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Looking up foreign key values using Model::displayField

Posted on 18/2/07 by Felix Geisendörfer

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Update: I updated the lookup function below to make use of Model::field instead of Model::find which should be a better choice in this context ; ).

Hey folks,

today I was spending some implementing various aspects of my new web application. One of the things I needed to do was to make sure that all Users that sign up for an account automatically become members of a certain group called 'Freemium'. For this reason my users table has a foreign key field called 'group_id' where I store what group each User belongsTo. However, I'm somebody who dislikes hard coding "magic numbers". This means I hate to code things like this:

// Make the User belongTo the group 'Freemium' which always has the id 1
$this->User->set('group_id', 1);

To me that is a bad practice for several reasons. For one it makes the code incredibly hard to read if this is done for several groups (with different id's) without explaining in the comments what is going on. The other thing is that I like my applications to be db data agnostic. That means if somebody would just empty all tables in an application I wrote, I would like it to automatically recover to it's original install state. I know this is not practical / desirable for all kinds of applications, but I find it very useful for the projects I often deal with (and especially applications I plan to distribute).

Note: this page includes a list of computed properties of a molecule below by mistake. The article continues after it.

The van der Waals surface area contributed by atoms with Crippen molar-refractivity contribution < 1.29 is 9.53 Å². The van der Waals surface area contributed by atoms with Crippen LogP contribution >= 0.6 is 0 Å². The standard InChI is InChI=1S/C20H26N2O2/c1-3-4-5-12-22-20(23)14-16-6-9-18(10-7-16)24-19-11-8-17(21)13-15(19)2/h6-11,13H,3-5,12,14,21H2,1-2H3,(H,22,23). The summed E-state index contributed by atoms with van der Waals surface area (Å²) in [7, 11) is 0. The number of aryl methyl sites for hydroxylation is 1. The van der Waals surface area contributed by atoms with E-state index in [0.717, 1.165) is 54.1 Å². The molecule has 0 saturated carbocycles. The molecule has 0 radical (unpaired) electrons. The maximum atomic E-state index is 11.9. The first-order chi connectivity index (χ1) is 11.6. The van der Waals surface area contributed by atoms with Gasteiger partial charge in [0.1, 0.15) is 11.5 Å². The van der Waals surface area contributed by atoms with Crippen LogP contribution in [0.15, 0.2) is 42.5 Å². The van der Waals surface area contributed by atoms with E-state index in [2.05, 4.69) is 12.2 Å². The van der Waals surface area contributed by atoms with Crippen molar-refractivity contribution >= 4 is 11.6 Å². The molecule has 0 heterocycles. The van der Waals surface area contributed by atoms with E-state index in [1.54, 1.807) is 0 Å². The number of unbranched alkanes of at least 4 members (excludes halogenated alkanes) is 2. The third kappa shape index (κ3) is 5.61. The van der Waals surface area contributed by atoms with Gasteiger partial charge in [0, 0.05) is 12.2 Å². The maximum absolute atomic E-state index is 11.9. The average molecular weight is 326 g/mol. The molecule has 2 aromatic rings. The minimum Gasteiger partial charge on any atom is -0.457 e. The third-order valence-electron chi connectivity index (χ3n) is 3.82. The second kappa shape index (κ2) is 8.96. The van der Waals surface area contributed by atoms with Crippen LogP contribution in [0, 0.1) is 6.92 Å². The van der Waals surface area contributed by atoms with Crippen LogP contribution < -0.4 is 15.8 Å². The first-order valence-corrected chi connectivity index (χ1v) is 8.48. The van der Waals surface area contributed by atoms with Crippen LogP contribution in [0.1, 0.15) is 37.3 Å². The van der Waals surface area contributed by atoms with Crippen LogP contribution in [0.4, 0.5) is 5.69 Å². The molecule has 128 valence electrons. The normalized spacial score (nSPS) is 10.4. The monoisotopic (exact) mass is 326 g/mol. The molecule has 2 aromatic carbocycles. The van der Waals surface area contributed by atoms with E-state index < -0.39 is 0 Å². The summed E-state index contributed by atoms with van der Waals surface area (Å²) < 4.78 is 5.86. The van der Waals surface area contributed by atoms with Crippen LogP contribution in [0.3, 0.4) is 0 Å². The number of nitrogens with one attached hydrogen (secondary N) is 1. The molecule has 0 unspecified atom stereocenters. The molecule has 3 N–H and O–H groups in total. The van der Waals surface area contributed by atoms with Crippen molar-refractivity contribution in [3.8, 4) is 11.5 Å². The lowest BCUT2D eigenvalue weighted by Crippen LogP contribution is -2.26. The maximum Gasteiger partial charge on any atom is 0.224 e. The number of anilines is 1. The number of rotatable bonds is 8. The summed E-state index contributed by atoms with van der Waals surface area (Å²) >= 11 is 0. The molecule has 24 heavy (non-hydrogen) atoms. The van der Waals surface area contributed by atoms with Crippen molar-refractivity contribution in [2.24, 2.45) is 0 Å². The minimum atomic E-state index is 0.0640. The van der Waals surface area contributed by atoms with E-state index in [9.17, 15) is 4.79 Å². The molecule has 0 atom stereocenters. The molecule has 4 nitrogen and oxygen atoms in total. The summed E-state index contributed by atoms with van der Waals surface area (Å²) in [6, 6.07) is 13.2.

So how to do this better? Well it's pretty simply actually. Instead of hardcoding the 'group_id' to 1 for the sign-up process, one should instead query the groups table for a group called 'Freemium' and use it's id. If this group doesn't exist yet, then simply create it and use the 'id' value of this new record. So when going through this process today, I realised: 'Hey, this is something I need pretty often' and decided to make this more generic and less verbose. The result is a little function called 'lookup' which I recommend you to add to your AppModel:

 * A generic function that simply returns the value of a given $field for an record
 * that matches the given $conditions. If $create is set to true and no record matching
 * the conditions can be found, it will be created automatically.
 * @param string $field The name of the field to look the value up
 * @param mixed $conditions Either an array of conditions, or a string when using the displayField for the lookup
 * @param boolean $create If set to true and $conditions don't match anything, a new record will be created